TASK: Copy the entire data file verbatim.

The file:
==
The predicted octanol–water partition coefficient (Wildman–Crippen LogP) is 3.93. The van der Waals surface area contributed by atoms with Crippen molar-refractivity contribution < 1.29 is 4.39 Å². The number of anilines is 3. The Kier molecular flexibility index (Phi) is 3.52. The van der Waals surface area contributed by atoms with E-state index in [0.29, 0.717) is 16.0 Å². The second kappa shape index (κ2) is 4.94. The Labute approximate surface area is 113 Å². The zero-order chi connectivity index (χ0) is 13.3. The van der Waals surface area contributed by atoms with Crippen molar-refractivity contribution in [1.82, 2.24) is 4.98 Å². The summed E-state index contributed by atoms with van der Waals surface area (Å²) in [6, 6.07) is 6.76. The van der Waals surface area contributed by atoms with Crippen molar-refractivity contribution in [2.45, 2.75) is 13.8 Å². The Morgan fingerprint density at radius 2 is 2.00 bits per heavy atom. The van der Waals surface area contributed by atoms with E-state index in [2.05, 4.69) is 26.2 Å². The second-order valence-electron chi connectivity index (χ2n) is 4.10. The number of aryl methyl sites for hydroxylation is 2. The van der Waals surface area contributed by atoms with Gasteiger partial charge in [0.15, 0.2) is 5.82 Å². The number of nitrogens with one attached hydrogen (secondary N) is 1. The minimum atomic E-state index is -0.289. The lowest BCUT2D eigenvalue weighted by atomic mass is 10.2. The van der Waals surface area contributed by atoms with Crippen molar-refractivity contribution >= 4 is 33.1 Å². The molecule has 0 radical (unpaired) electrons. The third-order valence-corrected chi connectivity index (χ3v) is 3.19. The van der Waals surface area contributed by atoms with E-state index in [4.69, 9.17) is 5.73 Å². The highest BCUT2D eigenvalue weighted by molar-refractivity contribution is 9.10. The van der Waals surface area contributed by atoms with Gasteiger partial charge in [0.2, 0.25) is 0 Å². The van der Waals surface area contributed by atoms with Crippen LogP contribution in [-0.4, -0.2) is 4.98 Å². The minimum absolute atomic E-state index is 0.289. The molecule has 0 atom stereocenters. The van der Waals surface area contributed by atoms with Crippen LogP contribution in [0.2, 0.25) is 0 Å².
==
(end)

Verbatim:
The predicted octanol–water partition coefficient (Wildman–Crippen LogP) is 3.93. The van der Waals surface area contributed by atoms with Crippen molar-refractivity contribution < 1.29 is 4.39 Å². The number of anilines is 3. The Kier molecular flexibility index (Phi) is 3.52. The van der Waals surface area contributed by atoms with E-state index in [0.29, 0.717) is 16.0 Å². The second kappa shape index (κ2) is 4.94. The Labute approximate surface area is 113 Å². The zero-order chi connectivity index (χ0) is 13.3. The van der Waals surface area contributed by atoms with Crippen molar-refractivity contribution in [1.82, 2.24) is 4.98 Å². The summed E-state index contributed by atoms with van der Waals surface area (Å²) in [6, 6.07) is 6.76. The van der Waals surface area contributed by atoms with Crippen molar-refractivity contribution in [2.45, 2.75) is 13.8 Å². The Morgan fingerprint density at radius 2 is 2.00 bits per heavy atom. The van der Waals surface area contributed by atoms with E-state index in [2.05, 4.69) is 26.2 Å². The second-order valence-electron chi connectivity index (χ2n) is 4.10. The number of aryl methyl sites for hydroxylation is 2. The van der Waals surface area contributed by atoms with Gasteiger partial charge in [0.15, 0.2) is 5.82 Å². The number of nitrogens with one attached hydrogen (secondary N) is 1. The minimum atomic E-state index is -0.289. The lowest BCUT2D eigenvalue weighted by atomic mass is 10.2. The van der Waals surface area contributed by atoms with Crippen molar-refractivity contribution >= 4 is 33.1 Å². The molecule has 0 radical (unpaired) electrons. The third-order valence-corrected chi connectivity index (χ3v) is 3.19. The van der Waals surface area contributed by atoms with E-state index in [4.69, 9.17) is 5.73 Å². The highest BCUT2D eigenvalue weighted by molar-refractivity contribution is 9.10. The van der Waals surface area contributed by atoms with Gasteiger partial charge in [0.2, 0.25) is 0 Å². The van der Waals surface area contributed by atoms with Crippen LogP contribution in [-0.4, -0.2) is 4.98 Å². The minimum absolute atomic E-state index is 0.289. The molecule has 0 atom stereocenters. The van der Waals surface area contributed by atoms with Crippen LogP contribution in [0.2, 0.25) is 0 Å².